The ACLU has successfully quashed two other NSLs, including one request to a library system asking for web surfing histories of patrons and another to a small New York hosting provider asking for data about a website it hosted. The Internet Archive case is only the second time the courts allowed the recipient of a Patriot Act National Security Letter to reveal his or her identity.
In the case of a NSL sent to a small ISP in New York, a judge ruled that the entire NSL statute is unconstitutional because of the gag order, but that ruling is under appeal. Though the FBI withdrew the request for information on one of the websites the ISP hosted, the target of that letter is still bound by a gag order, though he did write an op-ed for the Washington Post about the experience.
Though Kahle wouldn’t say what the feds were after, he stressed that the Internet Archive stores very little non-public information — only an unverified email address for those who choose to provide it — and does not log IP addresses.
Sen. Ron Wyden (D-OR) stepped in front of a group of tech executives in Washington this morning to deliver a caffeinated and surprisingly sharp defense of network neutrality. Pledging to use “every ounce of my energy to protect network neutrality,” Wyden had a message for ISPs who might be pondering new charges for various forms of access: “think twice.” If ISPs start down that road, they might soon find that they lose key legal protections including “safe harbors” and tax freedom.
Wyden delivered his ultimatum at a Computer & Communications Industry Association conference in DC, where he cast the entire network neutrality debate in terms of a legislative compromise. Years ago, Congress began protecting ISPs from the twin threats of regulation and taxation; in return, ISPs were expected to deliver an unimpeded connection to the Internet. A move away from a neutral ‘Net would undermine the “very philosophical underpinnings of what we fought for for the last 15 years,” according to Wyden. If that happens, he sees no reason for Congress to continue sheltering ISPs.
The two specific pieces of legislation encompassed by this threat are the Communications Decency Act and the Internet Tax Freedom Act. While much of the CDA was tossed out by a federal judge on the grounds that it unconstitutionally limited free speech, section 230 of the act survived. 230 provided a safe harbor to ISPs and web sites, exempting them from liability for content posted to or through them, a provision that benefits Ars and every other website that allows user-generated content and comments. The law saved ISPs “vast sums,” according to Wyden.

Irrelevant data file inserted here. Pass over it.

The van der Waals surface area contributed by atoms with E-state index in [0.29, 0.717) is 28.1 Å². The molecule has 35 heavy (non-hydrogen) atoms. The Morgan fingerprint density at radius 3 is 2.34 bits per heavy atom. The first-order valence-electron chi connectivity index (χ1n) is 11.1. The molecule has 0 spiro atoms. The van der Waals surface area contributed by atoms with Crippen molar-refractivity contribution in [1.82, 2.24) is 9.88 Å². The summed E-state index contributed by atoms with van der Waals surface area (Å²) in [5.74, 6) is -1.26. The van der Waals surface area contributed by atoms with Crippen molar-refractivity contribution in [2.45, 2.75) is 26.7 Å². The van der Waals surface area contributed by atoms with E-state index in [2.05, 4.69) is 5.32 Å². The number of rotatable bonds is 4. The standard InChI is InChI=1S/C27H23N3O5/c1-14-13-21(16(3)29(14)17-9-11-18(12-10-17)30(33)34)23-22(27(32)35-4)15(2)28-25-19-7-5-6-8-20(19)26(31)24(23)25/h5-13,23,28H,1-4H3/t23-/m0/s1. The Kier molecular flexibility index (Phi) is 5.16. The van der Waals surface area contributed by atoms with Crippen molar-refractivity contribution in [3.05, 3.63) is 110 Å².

The Internet Tax Freedom Act has also kept most taxes from being applied to Internet connections, even though states have repeatedly shown interest in taxing these links.
In return for helping out ISPs, what did Congress get in return? “Monopolies,” according to Wyden, or, in other cases, duopolies where one or two main gatekeepers controlled access to the ‘Net for most US citizens. Wyden’s rhetoric grew downright militant as he contemplated the various ways that these ISPs might start hitting consumers with fees. “The sword cuts both ways,” he said, implying that the ISPs might find themselves having to collect more taxes and pay for more litigation if they continue to agitate Congress by pondering or implementing non-neutral fees.
Part of the reason that the issue gets so much traction is because network neutrality has become one of those wonky crossover issues that stirs up passions even among normal ‘Net users. Rep. Anna Eshoo (D-CA), speaking at the same event, issued a reminder of how much popular traction the idea has gained: when she goes into high school classrooms, the kids “ask me about ‘Net neutrality,” she said.
With Rep. Ed Markey (D-MA) holding an important network neutrality hearing this morning in the House, Eshoo expressed her confidence that Markey’s bill would be taken up by Congress but that it would face a serious challenge on the House floor. Should it fail there, “I think the Capitol would fall down around members’ ears if the opposition were successful,” she said.
Rep. Mike Doyle (D-PA) agreed with Eshoo and noted that the two sides are separated by what now seems to be “almost a religious difference.” Doyle chalks up some of the antagonism to a generational divide, as the only people of his generation who grew up using the Internet were the people who invented it. ‘Net neutrality isn’t a “wild plan to destroy the Internet,” Doyle continued, arguing that a younger generation brought up using the Internet understands exactly what’s at stake.
Or, as FCC Commissioner Jonathan Adelstein put it later in the day, “Anyone who messes with the open Internet does so at their peril.”
Swords, peril, wild plans, and a crumbling Capitol; all we need are wild animals in the streets and possibly a rider on a pale horse for the network neutrality debate to officially complete its ascendancy from a network management issue to a millenarian apocalyptic battle cry. Despite the rhetoric on this issue, it looks unlikely that Congress will actually take any action this year.